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Business and partnership assets are generally favoured for tax purposes to encourage entrepreneurship and continuity in the business community. The key to favourable treatment is having a “qualifying business asset” at the relevant date. It is all too easy to lose qualifying status if you do not understand the rules.

While most business owners focus on Entrepreneurs Relief, available at 10% since 23 June 2010 on the first £5m of capital gains realised on sale or retirement, there are also important Inheritance Tax (IHT) reliefs for people passing on the family business or partnership assets. These may include farms and estates, but the application of IHT reliefs to agricultural property is not covered by these notes. Subject to reliefs, IHT otherwise applies on lifetime transfers of assets at 20% and on death at 40%.

Most people are familiar with the IHT exemption for transfers of assets between spouses (unless one is of non-UK domicile) and the “Nil Rate Band” frozen at £325,000 for 2010-15. Above the NRB threshold gifts to children and other family members, whether personally or via a Trust, result in IHT being payable.

Less familiar are the rules for Business Property Relief (BPR).

Business Property Relief

BPR is available at 50% or 100% depending upon the type of asset and is available both in your lifetime and upon your death.

The following assets attract 100% relief from IHT:

  • property consisting of a “business or interest in a business” run by a sole trader, partnership or company;
  • unquoted company shares, i.e. shares not quoted on a recognised stock exchange; and
  • securities of an unquoted company which either by themselves or together with other securities owned by you give you control of the company.

The following assets attract 50% relief from IHT:

  • Land, buildings, plant and machinery used wholly or mainly for the purpose of a business carried on by a company you control or a partnership of which you are a member;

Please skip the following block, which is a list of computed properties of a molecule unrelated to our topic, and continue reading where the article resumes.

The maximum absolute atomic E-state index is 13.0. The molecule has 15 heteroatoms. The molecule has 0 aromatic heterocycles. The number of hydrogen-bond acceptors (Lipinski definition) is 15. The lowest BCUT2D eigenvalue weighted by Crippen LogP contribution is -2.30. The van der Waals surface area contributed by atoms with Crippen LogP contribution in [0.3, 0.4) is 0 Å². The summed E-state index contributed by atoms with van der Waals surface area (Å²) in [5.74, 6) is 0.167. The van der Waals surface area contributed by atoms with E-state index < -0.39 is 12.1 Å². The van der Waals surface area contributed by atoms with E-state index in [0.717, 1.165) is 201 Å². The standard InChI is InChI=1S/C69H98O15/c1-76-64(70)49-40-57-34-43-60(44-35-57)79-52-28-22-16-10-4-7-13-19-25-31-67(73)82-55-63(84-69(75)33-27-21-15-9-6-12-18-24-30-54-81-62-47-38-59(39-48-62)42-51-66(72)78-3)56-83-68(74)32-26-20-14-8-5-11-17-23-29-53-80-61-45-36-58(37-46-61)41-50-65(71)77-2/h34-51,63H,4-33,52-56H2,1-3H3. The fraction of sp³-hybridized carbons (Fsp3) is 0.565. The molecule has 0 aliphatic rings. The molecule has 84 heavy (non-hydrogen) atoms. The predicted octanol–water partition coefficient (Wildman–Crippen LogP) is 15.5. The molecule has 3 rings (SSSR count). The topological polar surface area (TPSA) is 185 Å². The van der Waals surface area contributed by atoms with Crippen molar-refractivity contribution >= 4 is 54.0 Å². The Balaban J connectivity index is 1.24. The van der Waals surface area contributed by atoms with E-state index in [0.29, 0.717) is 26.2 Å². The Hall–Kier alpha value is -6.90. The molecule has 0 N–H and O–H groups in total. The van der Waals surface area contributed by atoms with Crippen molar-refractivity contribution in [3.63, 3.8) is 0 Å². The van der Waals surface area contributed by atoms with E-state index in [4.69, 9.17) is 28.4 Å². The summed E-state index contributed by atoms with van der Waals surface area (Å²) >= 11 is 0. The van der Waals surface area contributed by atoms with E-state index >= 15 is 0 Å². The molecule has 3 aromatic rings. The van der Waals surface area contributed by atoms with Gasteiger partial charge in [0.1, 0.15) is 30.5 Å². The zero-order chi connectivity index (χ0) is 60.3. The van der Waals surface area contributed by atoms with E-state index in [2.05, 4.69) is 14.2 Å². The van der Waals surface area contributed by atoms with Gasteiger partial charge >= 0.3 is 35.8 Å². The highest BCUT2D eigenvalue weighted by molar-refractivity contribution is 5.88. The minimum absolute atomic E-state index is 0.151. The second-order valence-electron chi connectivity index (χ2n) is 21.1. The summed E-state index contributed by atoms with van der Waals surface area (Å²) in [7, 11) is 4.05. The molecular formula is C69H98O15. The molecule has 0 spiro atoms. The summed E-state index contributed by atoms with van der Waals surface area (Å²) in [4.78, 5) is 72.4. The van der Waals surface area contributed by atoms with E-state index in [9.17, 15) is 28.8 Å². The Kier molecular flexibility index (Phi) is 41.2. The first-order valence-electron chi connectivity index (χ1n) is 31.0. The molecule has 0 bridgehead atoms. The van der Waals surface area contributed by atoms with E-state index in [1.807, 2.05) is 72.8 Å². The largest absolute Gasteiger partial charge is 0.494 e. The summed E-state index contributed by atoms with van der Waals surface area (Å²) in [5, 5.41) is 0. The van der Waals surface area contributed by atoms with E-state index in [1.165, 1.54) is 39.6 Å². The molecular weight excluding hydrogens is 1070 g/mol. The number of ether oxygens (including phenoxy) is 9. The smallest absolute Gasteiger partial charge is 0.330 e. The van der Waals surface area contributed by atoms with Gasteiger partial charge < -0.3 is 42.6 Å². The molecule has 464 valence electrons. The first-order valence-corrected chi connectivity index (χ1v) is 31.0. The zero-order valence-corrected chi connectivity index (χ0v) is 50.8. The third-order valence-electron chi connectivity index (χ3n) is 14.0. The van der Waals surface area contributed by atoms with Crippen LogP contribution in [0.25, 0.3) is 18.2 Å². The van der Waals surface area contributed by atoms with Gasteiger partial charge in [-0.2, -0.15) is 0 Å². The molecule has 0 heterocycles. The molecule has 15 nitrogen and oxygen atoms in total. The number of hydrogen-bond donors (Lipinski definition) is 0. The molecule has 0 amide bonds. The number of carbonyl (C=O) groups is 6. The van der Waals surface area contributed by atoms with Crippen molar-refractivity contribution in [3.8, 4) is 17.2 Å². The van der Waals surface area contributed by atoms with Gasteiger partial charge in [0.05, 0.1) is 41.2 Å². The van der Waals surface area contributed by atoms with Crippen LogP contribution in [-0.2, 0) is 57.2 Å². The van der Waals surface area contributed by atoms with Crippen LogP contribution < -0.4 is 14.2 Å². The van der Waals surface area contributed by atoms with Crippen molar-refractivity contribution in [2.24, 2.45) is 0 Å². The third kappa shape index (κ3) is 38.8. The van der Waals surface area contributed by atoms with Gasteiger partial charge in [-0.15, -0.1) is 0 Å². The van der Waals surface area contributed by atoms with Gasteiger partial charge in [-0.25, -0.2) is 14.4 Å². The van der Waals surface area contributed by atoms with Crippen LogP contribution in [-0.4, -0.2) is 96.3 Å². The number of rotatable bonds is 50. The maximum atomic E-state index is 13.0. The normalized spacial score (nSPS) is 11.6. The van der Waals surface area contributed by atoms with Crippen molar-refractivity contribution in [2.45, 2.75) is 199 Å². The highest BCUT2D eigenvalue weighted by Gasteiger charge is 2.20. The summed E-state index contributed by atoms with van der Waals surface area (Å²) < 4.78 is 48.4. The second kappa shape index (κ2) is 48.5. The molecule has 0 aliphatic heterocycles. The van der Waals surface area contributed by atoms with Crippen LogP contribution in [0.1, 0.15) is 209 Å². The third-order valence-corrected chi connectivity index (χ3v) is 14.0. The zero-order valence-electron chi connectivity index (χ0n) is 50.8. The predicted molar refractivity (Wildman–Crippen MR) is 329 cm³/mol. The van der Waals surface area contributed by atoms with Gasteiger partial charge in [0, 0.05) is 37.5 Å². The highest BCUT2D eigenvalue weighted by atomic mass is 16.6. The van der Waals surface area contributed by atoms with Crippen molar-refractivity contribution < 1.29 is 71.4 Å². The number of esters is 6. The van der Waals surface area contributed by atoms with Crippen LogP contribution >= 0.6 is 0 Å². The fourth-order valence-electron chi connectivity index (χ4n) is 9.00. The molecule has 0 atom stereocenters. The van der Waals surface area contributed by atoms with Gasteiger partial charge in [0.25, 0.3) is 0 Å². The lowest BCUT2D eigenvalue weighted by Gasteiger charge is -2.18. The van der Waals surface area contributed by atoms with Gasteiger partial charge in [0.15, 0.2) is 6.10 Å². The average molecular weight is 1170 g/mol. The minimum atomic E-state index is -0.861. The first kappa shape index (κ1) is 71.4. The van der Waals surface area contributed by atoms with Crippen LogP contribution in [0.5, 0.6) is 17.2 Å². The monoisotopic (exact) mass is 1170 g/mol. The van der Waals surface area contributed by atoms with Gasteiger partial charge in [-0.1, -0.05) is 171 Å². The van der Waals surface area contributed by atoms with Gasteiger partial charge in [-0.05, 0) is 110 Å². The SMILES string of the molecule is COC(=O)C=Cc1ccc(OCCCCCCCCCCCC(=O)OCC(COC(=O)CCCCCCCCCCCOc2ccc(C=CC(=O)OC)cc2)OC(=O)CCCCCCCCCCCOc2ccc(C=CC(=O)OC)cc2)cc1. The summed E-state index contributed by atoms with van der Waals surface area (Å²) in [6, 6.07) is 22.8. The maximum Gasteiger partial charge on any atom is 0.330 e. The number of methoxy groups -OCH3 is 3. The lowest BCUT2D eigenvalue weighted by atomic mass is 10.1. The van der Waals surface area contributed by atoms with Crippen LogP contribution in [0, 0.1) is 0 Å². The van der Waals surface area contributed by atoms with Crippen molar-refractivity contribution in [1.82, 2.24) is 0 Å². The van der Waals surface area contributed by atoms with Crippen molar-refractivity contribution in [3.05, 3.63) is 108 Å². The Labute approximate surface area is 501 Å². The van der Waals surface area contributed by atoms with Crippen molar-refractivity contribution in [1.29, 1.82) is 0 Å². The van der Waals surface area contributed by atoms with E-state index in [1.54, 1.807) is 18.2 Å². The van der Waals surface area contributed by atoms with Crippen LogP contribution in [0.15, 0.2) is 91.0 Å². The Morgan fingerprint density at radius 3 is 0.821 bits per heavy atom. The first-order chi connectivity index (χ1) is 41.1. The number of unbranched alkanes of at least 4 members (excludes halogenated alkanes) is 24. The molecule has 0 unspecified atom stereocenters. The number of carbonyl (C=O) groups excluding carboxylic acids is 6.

• Land, buildings, plant and machinery which is settled property in which you have an interest in possession, and is used wholly or mainly for your business purposes; and
  • quoted shares that confer control on you

There are further conditions relating to the business before the relief is available:

  • Must be carried on for gain.  It is not enough simply to allow your business to make losses for tax reasons and then claim your interest within the business qualifies for BPR.
  • Must NOT consist “wholly or mainly” of dealing in securities, stocks or shares; dealing in land or buildings, or making or holding investments. If your business does consist wholly or mainly of any of the above exceptions then BPR will not be available regardless of any other circumstances.
  • Assets must be owned for at least 2 years before the date of transfer (during your lifetime or on death).  There is an exception for securities inherited on the death of a spouse/civil partner, as the recipient also “inherits” the deceased’s period of ownership.​
Pitfalls on transfers (lifetime/death)

There are several situations that can lead to the loss of BPR:

  • Holding large sums of cash in excess of normal operational and business development requirements can result in the business purpose being deemed to be “wholly or mainly” holding cash as an investment, and not a trade/business.
  • If you die within 7 years of making the gift the BPR initially available will be lost if the asset transferred no longer qualifies for BPR. The conditions of BPR must be met at the date of the transfer by you, and for the next 7 years by your successors. There are exceptions where qualifying property is replaced within a certain time limit.